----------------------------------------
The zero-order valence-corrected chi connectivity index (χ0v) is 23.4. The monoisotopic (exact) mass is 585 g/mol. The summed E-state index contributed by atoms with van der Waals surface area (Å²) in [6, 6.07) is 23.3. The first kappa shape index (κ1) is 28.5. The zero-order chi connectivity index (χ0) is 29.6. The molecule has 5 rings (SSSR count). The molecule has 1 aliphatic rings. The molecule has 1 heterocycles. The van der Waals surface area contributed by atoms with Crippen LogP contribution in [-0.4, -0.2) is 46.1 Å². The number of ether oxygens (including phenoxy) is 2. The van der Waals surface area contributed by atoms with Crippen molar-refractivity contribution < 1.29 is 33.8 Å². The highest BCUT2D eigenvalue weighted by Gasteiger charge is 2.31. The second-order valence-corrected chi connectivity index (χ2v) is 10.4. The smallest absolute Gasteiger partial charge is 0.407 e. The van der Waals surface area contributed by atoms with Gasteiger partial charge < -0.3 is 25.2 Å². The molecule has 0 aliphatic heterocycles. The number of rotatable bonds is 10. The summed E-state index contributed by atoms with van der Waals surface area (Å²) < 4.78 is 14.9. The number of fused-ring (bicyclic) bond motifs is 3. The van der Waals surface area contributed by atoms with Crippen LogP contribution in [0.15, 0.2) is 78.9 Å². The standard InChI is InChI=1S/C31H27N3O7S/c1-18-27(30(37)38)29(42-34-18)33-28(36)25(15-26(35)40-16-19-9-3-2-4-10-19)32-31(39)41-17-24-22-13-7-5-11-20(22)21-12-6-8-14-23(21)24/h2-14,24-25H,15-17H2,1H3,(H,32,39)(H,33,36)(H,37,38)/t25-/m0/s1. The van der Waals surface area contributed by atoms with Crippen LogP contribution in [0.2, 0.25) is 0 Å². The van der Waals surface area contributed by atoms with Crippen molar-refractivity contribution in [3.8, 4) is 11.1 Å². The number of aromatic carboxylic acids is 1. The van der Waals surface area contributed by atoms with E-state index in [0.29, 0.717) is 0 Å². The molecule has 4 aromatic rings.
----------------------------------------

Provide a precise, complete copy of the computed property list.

The zero-order valence-corrected chi connectivity index (χ0v) is 23.4. The monoisotopic (exact) mass is 585 g/mol. The summed E-state index contributed by atoms with van der Waals surface area (Å²) in [6, 6.07) is 23.3. The first kappa shape index (κ1) is 28.5. The zero-order chi connectivity index (χ0) is 29.6. The molecule has 5 rings (SSSR count). The molecule has 1 aliphatic rings. The molecule has 1 heterocycles. The van der Waals surface area contributed by atoms with Crippen LogP contribution in [-0.4, -0.2) is 46.1 Å². The number of ether oxygens (including phenoxy) is 2. The van der Waals surface area contributed by atoms with Crippen molar-refractivity contribution < 1.29 is 33.8 Å². The highest BCUT2D eigenvalue weighted by Gasteiger charge is 2.31. The second-order valence-corrected chi connectivity index (χ2v) is 10.4. The smallest absolute Gasteiger partial charge is 0.407 e. The van der Waals surface area contributed by atoms with Gasteiger partial charge < -0.3 is 25.2 Å². The molecule has 0 aliphatic heterocycles. The number of rotatable bonds is 10. The summed E-state index contributed by atoms with van der Waals surface area (Å²) < 4.78 is 14.9. The number of fused-ring (bicyclic) bond motifs is 3. The van der Waals surface area contributed by atoms with Crippen LogP contribution in [0.15, 0.2) is 78.9 Å². The standard InChI is InChI=1S/C31H27N3O7S/c1-18-27(30(37)38)29(42-34-18)33-28(36)25(15-26(35)40-16-19-9-3-2-4-10-19)32-31(39)41-17-24-22-13-7-5-11-20(22)21-12-6-8-14-23(21)24/h2-14,24-25H,15-17H2,1H3,(H,32,39)(H,33,36)(H,37,38)/t25-/m0/s1. The van der Waals surface area contributed by atoms with Crippen LogP contribution in [0.2, 0.25) is 0 Å². The van der Waals surface area contributed by atoms with Crippen molar-refractivity contribution in [3.8, 4) is 11.1 Å². The number of aromatic carboxylic acids is 1. The van der Waals surface area contributed by atoms with E-state index in [0.29, 0.717) is 0 Å². The molecule has 4 aromatic rings.